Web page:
Further, producers might worry that if you write with great detail about your relationships and experiences that you may also write about THEM in details that make them uncomfortable. Some folks don’t like the idea that you’re an open book. I try to let producers know, before they hire me, that I write a weekly column and will be including details about my casting experiences on their project in my writing both here and in my blog. If they are uncomfortable with that, we have to spell out some terms in our deal memo that prevent me from disclosing information about them or the project. Producers of tiny indie projects might not know how to put those protections in place, so they may just move on and hire someone else, rather than asking you not to blog about them. And, at the other end of the spectrum, big networks and studios might just choose to move on to the next candidate, rather than having their lawyers draft another version of the deal, in which they put lots of non-disclosure stuff.

Remember, if a producer is visiting your professional actor website and is reading about experiences in your blog that could keep him from being able to insure you on the set of his project, that could cost you work. Sure, it may only be a few more clicks for him to visit your blog hosted elsewhere, if he really wanted to dig, but I’ve found that keeping the information separate in both URL and design tends to comfort folks who might otherwise get nervous about your blog.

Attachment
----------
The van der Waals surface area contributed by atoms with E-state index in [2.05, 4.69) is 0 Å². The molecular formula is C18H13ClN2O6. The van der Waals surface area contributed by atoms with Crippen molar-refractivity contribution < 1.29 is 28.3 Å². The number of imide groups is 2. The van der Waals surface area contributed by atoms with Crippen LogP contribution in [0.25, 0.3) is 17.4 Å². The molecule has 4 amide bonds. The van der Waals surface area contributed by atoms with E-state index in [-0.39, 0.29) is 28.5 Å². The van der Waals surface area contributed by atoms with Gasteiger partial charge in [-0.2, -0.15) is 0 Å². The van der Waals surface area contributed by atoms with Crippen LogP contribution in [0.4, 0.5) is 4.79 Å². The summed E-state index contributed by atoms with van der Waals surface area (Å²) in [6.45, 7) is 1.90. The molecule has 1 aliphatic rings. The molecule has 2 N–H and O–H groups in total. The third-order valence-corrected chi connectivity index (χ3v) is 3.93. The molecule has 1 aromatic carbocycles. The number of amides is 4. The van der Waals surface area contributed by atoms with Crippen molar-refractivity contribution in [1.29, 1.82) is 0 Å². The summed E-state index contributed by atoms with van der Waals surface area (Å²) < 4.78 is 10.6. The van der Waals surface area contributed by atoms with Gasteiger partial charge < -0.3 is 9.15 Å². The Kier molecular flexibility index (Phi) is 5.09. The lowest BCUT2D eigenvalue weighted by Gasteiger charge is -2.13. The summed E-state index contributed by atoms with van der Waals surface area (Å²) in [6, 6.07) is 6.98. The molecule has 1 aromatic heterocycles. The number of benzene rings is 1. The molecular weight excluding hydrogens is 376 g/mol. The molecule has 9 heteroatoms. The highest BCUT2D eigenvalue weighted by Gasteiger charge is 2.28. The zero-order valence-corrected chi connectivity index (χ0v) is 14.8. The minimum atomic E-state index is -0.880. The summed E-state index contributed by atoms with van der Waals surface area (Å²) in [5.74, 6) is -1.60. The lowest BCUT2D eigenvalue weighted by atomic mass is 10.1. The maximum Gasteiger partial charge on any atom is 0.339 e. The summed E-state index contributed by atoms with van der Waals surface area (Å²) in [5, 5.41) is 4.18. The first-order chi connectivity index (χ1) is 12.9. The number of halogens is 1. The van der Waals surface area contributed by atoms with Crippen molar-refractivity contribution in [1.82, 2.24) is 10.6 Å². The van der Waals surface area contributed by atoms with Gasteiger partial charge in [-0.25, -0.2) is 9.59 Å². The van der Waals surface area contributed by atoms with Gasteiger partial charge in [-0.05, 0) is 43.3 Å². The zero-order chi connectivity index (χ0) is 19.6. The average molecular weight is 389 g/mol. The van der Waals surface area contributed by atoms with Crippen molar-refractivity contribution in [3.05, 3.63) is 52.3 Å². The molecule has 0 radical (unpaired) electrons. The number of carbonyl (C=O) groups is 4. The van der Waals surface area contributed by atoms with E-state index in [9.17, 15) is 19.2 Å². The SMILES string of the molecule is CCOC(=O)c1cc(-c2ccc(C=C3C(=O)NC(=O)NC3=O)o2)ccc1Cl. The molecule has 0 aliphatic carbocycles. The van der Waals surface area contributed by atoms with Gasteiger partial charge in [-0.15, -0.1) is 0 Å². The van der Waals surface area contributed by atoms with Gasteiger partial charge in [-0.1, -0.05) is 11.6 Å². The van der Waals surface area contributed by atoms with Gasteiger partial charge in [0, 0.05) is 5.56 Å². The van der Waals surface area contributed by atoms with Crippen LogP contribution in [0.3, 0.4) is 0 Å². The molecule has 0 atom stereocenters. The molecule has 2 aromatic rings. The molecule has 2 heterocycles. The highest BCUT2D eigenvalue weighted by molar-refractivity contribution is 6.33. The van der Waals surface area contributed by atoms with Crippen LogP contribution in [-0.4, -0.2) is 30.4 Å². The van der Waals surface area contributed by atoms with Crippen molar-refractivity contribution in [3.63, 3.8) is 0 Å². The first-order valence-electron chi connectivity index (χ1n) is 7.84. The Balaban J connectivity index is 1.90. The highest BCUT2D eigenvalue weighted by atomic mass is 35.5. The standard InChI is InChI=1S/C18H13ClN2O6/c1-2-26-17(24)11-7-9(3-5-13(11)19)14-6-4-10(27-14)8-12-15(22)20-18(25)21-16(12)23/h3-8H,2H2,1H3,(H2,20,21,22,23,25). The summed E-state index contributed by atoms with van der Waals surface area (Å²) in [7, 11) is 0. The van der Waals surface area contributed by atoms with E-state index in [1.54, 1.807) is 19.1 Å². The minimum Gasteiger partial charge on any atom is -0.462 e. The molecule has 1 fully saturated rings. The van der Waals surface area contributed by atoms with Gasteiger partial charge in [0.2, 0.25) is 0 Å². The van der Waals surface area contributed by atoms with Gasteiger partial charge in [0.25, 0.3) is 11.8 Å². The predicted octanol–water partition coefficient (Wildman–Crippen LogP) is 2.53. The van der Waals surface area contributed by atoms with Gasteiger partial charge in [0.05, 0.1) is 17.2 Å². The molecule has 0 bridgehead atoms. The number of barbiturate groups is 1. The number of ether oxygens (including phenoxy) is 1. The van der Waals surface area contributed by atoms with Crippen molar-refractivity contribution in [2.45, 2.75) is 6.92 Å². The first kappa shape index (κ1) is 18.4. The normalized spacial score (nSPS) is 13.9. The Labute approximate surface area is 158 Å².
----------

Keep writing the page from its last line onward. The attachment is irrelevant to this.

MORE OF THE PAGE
Setting Up Your First Website

If you’re creating your own website, you’re going to need some web design software. There are many options from which to choose.

“At my old company, we used Microsoft FrontPage, so that is what I use now, because I already knew it. I have never used DreamWeaver, but it seems to be like a religion… some people swear by FrontPage and others swear by DreamWeaver. It is sort of like Mac vs. PC… but in reality, they both work, so use what you feel most comfortable with. When I first got my domain registration and web hosting through AT&T Yahoo, they offered a ‘user friendly’ web development tool. I didn’t like it at all. Web pages are just that… PAGES. And I suggest using a tool that treats them as such, like FrontPage or DreamWeaver. Those ‘user friendly’ web development tools treat the page like a poster, and instead of being able to write free-flowing text and use tables (just like you were working in Word), the text would instead have to be put into little text boxes. I can usually tell when a web page has used one of these programs, because the page looks like a bunch of text thrown all over your screen.” — Jay